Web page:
Bank Regulation

Asian Banks Want Regulators To Allow More FinTech Solutions


As financial institutions grapple with compliance costs, a finance industry organization in Asia wants regulators to allow new technologies that could help them fight money laundering. For example, the Asia Securities Industry and Financial Markets Association (ASIFMA) would like to see more use of know your client (KYC) checks to help reduce costs, Reuters reported.

“FinTech solutions – facial recognition, for example – hold out great hope for the industry, but haven’t been embraced as quickly as some might like by regulators around the world,” said Mark Austen, the association’s chief executive.

Even so, the Monetary Authority of Singapore and the Hong Kong Monetary Authority said in 2017 that they were looking into whether KYC utilities should be put into place. Yet that process won’t happen quickly, with questions as to who would be liable if data is incorrect.

The news comes as the Commonwealth Bank of Australia (CBA) had formally agreed to a record fine of A$700 million ($5.33 million) in hopes of bringing its current money laundering scandal to an end. The fine marks the largest ever handed out in Australian corporate history, nearly doubling the amount the CBA had thought it would be paying for the infractions.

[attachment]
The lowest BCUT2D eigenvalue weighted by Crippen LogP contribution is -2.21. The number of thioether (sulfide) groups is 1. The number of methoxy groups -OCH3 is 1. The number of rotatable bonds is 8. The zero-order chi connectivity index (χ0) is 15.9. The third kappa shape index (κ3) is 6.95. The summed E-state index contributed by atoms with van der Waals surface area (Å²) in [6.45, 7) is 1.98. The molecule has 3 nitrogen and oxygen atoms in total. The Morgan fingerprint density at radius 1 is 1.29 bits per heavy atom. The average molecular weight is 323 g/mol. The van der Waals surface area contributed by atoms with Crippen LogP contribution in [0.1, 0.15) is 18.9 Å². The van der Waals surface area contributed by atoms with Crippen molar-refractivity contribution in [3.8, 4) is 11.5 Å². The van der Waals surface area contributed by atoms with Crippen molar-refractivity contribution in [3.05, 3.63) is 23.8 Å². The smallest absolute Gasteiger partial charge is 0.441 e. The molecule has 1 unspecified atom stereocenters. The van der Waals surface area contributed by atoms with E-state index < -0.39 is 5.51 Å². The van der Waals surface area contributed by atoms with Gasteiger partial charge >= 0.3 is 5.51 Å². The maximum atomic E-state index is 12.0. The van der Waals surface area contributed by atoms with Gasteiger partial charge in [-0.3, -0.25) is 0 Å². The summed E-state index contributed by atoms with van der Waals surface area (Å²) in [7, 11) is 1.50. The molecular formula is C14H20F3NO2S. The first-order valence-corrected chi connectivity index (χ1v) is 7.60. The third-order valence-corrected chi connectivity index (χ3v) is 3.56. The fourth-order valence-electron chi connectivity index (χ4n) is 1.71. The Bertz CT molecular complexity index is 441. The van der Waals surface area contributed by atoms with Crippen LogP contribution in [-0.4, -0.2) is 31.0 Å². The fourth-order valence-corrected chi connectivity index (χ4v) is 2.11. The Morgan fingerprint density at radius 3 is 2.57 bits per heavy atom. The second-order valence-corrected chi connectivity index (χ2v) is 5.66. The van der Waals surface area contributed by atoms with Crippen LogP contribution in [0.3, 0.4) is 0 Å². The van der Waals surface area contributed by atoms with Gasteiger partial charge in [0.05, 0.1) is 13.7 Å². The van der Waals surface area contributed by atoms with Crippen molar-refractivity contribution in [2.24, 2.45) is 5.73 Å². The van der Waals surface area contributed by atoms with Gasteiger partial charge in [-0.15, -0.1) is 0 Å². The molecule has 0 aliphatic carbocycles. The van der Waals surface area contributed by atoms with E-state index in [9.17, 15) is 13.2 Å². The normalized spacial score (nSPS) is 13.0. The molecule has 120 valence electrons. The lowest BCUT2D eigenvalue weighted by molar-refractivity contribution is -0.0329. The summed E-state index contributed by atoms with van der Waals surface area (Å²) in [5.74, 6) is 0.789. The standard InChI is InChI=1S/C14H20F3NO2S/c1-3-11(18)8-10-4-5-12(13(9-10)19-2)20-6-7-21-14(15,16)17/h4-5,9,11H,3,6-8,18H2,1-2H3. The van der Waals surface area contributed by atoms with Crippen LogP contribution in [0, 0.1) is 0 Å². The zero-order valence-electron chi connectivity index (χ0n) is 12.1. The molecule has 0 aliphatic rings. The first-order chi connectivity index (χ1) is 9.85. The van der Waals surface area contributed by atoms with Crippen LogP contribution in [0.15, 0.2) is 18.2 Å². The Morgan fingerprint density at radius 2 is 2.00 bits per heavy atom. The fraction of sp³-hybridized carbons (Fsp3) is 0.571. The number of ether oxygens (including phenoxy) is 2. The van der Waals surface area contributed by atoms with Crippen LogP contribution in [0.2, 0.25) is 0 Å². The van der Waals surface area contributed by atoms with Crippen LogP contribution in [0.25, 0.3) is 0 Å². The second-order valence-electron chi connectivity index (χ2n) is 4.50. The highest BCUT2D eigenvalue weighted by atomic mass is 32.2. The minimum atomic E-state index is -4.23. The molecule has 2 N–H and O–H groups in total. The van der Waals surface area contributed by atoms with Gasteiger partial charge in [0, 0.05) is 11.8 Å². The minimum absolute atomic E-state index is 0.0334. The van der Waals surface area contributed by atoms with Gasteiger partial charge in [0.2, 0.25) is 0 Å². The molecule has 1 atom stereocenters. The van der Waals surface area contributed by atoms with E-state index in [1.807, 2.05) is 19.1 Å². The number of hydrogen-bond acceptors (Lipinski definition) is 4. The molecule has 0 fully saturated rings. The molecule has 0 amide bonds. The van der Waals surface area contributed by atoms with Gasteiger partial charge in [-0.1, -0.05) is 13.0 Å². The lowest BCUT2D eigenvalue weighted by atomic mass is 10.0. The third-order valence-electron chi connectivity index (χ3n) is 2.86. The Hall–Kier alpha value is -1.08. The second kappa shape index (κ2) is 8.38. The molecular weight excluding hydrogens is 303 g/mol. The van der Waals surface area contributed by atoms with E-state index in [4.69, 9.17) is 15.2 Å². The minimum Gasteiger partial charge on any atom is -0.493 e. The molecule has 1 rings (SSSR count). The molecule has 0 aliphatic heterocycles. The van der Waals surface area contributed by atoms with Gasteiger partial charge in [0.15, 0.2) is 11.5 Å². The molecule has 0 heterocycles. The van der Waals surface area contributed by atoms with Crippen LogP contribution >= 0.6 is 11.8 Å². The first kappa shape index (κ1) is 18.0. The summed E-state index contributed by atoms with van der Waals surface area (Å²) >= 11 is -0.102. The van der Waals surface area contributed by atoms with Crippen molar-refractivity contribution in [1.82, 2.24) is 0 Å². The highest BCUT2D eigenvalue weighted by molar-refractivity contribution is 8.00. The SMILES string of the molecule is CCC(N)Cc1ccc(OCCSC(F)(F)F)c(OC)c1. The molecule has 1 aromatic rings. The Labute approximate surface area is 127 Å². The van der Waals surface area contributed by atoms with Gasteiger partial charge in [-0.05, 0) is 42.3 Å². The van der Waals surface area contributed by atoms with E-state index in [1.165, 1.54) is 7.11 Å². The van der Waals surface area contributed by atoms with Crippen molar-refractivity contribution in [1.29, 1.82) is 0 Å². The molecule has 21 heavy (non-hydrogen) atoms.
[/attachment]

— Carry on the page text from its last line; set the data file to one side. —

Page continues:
It was the second major case new CEO Matt Comyn settled with regulators in a month, following an admission of rate manipulation. The bank specifically copped to disobeying money laundering rules and terror financing law – not one, not twice, but 53,750 times.

Suspicious transactions were repeatedly not reported and monitoring processes failed, it said. “The money laundered through the CBA accounts included the proceeds of drug and firearms importation and distribution syndicates — predominantly involving methamphetamine,” the court document said.

The high fine was still something of a bullet dodged, since each individual breaking of the law could have been fined at least A$21 million each, exposing CBA to fines running into the billions of dollars.



The pressure on banks to modernize their payments capabilities to support initiatives such as ISO 20022 and instant/real time payments has been exacerbated by the emergence of COVID-19 and the compelling need to quickly scale operations due to the rapid growth of contactless payments, and subsequent increase in digitization. Given this new normal, the need for agility and optimization across the payments processing value chain is imperative.